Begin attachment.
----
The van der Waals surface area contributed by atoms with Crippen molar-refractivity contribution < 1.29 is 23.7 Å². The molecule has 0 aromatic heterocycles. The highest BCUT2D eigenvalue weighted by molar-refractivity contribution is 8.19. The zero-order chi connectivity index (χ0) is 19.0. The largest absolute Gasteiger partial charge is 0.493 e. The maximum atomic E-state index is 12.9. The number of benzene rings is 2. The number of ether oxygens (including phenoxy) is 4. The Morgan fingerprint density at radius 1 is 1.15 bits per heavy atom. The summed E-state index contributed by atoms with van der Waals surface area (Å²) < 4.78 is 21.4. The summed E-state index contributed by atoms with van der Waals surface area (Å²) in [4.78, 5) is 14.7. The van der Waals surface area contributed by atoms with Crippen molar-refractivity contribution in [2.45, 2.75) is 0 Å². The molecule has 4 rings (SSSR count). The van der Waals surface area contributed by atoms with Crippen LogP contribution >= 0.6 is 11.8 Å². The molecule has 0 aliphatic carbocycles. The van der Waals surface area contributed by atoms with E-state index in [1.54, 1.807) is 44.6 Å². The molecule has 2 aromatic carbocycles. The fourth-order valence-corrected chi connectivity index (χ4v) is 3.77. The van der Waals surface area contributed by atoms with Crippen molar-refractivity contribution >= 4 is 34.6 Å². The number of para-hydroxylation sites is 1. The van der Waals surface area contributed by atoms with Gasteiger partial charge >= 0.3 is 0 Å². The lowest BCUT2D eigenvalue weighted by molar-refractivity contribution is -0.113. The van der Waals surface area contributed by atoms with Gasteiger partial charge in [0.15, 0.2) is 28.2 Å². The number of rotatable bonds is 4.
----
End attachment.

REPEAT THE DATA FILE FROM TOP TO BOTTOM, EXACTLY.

The van der Waals surface area contributed by atoms with Crippen molar-refractivity contribution < 1.29 is 23.7 Å². The molecule has 0 aromatic heterocycles. The highest BCUT2D eigenvalue weighted by molar-refractivity contribution is 8.19. The zero-order chi connectivity index (χ0) is 19.0. The largest absolute Gasteiger partial charge is 0.493 e. The maximum atomic E-state index is 12.9. The number of benzene rings is 2. The number of ether oxygens (including phenoxy) is 4. The Morgan fingerprint density at radius 1 is 1.15 bits per heavy atom. The summed E-state index contributed by atoms with van der Waals surface area (Å²) < 4.78 is 21.4. The summed E-state index contributed by atoms with van der Waals surface area (Å²) in [4.78, 5) is 14.7. The van der Waals surface area contributed by atoms with Crippen molar-refractivity contribution in [2.45, 2.75) is 0 Å². The molecule has 4 rings (SSSR count). The van der Waals surface area contributed by atoms with Crippen LogP contribution >= 0.6 is 11.8 Å². The molecule has 0 aliphatic carbocycles. The van der Waals surface area contributed by atoms with E-state index in [1.54, 1.807) is 44.6 Å². The molecule has 2 aromatic carbocycles. The fourth-order valence-corrected chi connectivity index (χ4v) is 3.77. The van der Waals surface area contributed by atoms with Crippen molar-refractivity contribution >= 4 is 34.6 Å². The number of para-hydroxylation sites is 1. The van der Waals surface area contributed by atoms with Gasteiger partial charge >= 0.3 is 0 Å². The lowest BCUT2D eigenvalue weighted by molar-refractivity contribution is -0.113. The van der Waals surface area contributed by atoms with Gasteiger partial charge in [0.15, 0.2) is 28.2 Å². The number of rotatable bonds is 4.